Under Putin's Anti-Gay Laws, What's It Like Living As A Gay American In Russia?
On June 30, Russian president Vladimir Putin signed into law an "anti-gay propaganda" bill, which made it illegal to engage in any behavior that could be considered "gay propaganda." The Western world erupted in anger, enforcing bans on Russian vodka and threatening to boycott the 2014 Winter Olympics, held in Sochi, Russia.
Putin stayed firm, announcing he will ban all forms of protest during the Games, and maintaining that participating athletes would be subject to the country's laws — or face penalties. (Financial penalties for "propaganda" can be up to the equivalent of $3,000, but the risk of being persecuted and/or attacked is a greater concern for many.) Bustle spoke with self-titled "model/actor/dancer/prince" Leo Neuringer, 19, an undergraduate student at UCL in London, England.
Neuringer is American, and was studying in the Russian city of Kazan on a study-abroad program before and after the law was signed by Putin. As a very direct result of the anti-gay laws, Neuringer, a gay man, recently decided not to return to Russia for another term of full-time study. Bustle spoke to him about his experience:
Did you experience homophobia in Russia?
I wasn’t going to tell anyone in Russia that I was gay, because it’s asking for trouble. They don't ask, because they don’t want to know. It wouldn’t have helped me in any way, and I didn’t want to push their conservatism, which I knew was underlying. In my studies of Russia over the past hundred years, I had looked at their history. Their LGBT campaigns were miserably ineffective.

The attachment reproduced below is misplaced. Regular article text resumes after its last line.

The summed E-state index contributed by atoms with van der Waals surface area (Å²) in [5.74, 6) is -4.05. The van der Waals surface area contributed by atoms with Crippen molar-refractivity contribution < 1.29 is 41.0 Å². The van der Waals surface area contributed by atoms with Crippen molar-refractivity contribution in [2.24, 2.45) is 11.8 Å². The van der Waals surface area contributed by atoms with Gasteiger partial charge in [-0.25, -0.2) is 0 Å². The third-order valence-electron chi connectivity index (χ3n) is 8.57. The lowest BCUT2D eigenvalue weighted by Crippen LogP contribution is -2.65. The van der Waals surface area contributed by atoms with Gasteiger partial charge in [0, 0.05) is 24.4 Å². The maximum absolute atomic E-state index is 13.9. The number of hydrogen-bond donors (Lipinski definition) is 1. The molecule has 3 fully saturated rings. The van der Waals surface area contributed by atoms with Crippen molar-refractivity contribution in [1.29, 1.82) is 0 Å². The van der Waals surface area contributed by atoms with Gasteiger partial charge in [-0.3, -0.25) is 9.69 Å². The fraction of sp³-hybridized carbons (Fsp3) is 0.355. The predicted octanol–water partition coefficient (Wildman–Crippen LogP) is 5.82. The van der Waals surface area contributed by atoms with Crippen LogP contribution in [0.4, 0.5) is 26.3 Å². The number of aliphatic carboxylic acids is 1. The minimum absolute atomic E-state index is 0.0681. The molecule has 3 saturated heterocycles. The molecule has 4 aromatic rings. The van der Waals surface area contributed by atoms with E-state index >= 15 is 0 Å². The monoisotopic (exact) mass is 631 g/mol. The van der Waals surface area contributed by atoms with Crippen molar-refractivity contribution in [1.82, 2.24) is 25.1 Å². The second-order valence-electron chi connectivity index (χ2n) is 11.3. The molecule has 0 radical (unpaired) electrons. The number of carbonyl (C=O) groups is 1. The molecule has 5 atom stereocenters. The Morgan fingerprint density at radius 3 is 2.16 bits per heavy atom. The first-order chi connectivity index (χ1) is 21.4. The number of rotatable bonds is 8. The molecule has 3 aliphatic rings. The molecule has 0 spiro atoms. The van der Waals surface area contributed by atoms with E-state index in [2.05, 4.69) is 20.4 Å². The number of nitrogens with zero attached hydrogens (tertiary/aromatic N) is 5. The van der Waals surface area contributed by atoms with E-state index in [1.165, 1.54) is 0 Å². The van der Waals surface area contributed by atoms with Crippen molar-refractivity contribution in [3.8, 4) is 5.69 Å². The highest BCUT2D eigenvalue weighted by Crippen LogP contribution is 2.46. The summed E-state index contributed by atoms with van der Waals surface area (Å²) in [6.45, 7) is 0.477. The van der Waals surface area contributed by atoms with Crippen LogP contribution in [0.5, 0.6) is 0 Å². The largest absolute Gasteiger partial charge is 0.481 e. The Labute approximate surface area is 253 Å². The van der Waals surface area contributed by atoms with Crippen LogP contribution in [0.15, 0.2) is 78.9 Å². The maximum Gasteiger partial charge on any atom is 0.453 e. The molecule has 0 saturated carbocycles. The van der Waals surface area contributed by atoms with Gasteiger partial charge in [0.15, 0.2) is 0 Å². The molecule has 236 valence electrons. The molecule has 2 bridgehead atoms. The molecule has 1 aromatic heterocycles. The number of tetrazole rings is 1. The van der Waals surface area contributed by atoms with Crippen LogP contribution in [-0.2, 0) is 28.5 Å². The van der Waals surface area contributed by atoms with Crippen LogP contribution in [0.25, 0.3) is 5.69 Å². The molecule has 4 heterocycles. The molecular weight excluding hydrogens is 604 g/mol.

My host family had a ten-year-old boy, and I didn’t want them to feel like I was threatening to him. The new law ties a very unfair parallel between homosexuality and pedophilia. I didn’t want them to confuse my homosexuality and pedophilia. He sat beside me while I was on the computer. If he looked over my shoulder, I could be exposing him to that "propaganda." [Not exposing minors to "homosexual propaganda" is a key part of the law.] I didn't tell the host family I was gay. Eventually, they asked if I had a girlfriend in London, and I was like "... Yeah!"
I purposefully brought different clothing. I wore looser clothes, dark colors. Cargo shorts instead of tight shorts. I got a really short haircut before I went, because I thought I might as well play it safe. While you're there, no one expects you to be gay. Even though it's kind of apparent with the way that I speak regularly, it didn't even occur to them.
How did it feel to have to change things about yourself while you were there?
It was numbing. It was like I had disconnected from the person I had become in London.
I went to London, and figured out it was much more fun to be who I wanted. I spent the year forming this image, getting completely comfortable in my own skin. And then, going to Russia and disconnecting from all of it... It was like, I would have felt upset about it, but I was feeling nothing.
It was fake. I was trying to be me as much as I could, but I couldn’t be. I didn’t tell them I was Jewish. They didn’t know anything about my life in London, and all of my friends. I made up everything. I changed my voice so it wouldn’t go up and down so much... I made it more of a monotone.
What might have happened if you'd said you were Jewish?
They’re not a very welcoming people to anything that’s different. They’re not nice to Jews, Asians, Americans. I have a German last name. You know, the gay American Jew with the German last name! I covered up as many of those things as I could.